New Topsy Index Leverages Influence & Relevance For Google+ Search
Today Topsy Labs, a real-time social search platform, announced the addition of Google+ as a source in its real-time social search index. Topsy features an influence algorithm to display the most pertinent and popular social results. In addition to social posts, Topsy displays shared links with social context within the results. A little over a month ago, we had previously anointed Topsy as the biggest winner in the Google real-time search fallout. Now it’s getting more powerful with the addition of Google+ data.
One of the most beneficial features touted by Topsy is the ability to rank social results by influence. The effectiveness of the influence ranking within Google Plus results vary by search query. Topsy’s influence algorithm seems to work the best on more granular queries than on broader terms. For example, this search for “Detroit Lions” showed stellar results and links:
While a broader search for “NFL” pulled in some very good links, but also a variety of random comments and “thread-tagging” posts:
Comments on posts show up for most terms on Topsy, and aren’t always the best results for the query. On the other hand, links that Topsy deems to be relevant usually provide great results. Overall, the influence ranked results are helpful, but a cleanup on the ranking of some Google+ comments may help the relevancy.
True “Search” Results
One of the nicest elements to Topsy is the format in which the search results are displayed. Not only are the posts, comments, profiles and links pulled in, but they are displayed in a clean, easy to consume format. The internal search of Google+ is robust, yet clunky if one is looking for multiple results. I did a search for “iPhone 5″ on Google+ to try an get a quick sentiment analysis:
The results were on topic and very good, but required a good deal of scrolling. This is due to the nature of Google+ posts and the visual real-estate that each takes up.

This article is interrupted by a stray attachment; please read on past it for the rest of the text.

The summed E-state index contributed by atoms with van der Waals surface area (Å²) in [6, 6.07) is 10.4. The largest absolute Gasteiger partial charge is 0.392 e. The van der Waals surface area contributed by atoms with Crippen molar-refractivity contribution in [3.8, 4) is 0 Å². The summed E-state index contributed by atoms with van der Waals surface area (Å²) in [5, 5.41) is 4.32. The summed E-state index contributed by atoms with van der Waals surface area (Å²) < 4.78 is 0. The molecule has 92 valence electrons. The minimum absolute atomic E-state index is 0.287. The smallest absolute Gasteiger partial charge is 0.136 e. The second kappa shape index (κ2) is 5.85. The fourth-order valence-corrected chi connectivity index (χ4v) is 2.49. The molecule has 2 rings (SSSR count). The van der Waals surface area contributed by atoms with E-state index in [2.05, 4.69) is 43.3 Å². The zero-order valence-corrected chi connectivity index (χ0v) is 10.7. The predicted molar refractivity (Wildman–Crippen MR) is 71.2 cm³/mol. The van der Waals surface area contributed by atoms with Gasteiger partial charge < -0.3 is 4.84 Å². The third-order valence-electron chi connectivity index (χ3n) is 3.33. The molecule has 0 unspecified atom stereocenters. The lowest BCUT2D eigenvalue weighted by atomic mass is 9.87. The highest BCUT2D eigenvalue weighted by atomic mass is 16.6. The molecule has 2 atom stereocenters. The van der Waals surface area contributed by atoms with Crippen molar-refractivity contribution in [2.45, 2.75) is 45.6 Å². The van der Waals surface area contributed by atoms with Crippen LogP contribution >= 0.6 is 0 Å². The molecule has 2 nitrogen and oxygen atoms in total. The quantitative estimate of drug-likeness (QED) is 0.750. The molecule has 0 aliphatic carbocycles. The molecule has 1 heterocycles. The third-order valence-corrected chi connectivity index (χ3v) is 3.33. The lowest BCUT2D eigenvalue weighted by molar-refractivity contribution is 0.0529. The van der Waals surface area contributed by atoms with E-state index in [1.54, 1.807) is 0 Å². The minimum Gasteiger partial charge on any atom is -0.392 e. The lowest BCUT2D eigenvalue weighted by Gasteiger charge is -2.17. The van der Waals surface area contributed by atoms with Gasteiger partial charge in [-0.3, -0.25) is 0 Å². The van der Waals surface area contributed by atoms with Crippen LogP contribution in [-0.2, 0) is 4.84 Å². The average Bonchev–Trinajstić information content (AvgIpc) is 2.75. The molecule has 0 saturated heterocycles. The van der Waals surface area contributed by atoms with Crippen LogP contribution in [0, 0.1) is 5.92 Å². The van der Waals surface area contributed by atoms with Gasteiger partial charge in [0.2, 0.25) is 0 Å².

Using Topsy’s Google+ real-time search the results were much cleaner and more concise for the term “iPhone 5.”
Topsy’s results featured 6 results above the fold while Google+ managed a little over one-half of a result. The results were again very good, and swayed me enough to use Topsy as my new real-time search engine as it has clean, easy to digest results.
Community View On Articles
While I enjoyed the shared links that were pulled into Topsy’s results, I really enjoyed the ability to view the community’s posts for each link. Topsy allows searchers to see the post content that accompanies the shared link. A searcher can find a link, click on the conversation bubble underneath a result and see the full view of all shares:
This allows users to quickly see the context in which the link was shared. For the above result, it was easy to see that most users that shared that article were disappointed with Apple for not releasing an iPhone 5. I could determine this very quickly by viewing the accompanying posts. This is a very powerful tool in sentiment analysis and something that Google+ search simply can’t provide currently.
Seamless Tech Integration
Topsy does more than just index Google+ posts, it also ties in different Google+ tech elements. Some of the obvious integrations are user profiles, comments and posts, but Topsy also ties in archived Google+ Hangouts. If an archived Hangout matches a given query, a user will not only see the Hangout in the results, but will also be able to play while staying on Topsy:
A “videos” tab on the left hand navigation also exists that allows users to search for all videos shared on Google+.
Overall, Topsy furthered their stronghold of social search with the new Google+ additions. The frictionless tech tie-ins as well as the easy to consume results make Topsy a great alternative for Google+ search. So if you are looking for a better way to search Google+ give Topsy a whirl!
Some opinions expressed in this article may be those of a guest author and not necessarily Search Engine Land. Staff authors are listed here.
(Some images used under license from Shutterstock.com.)
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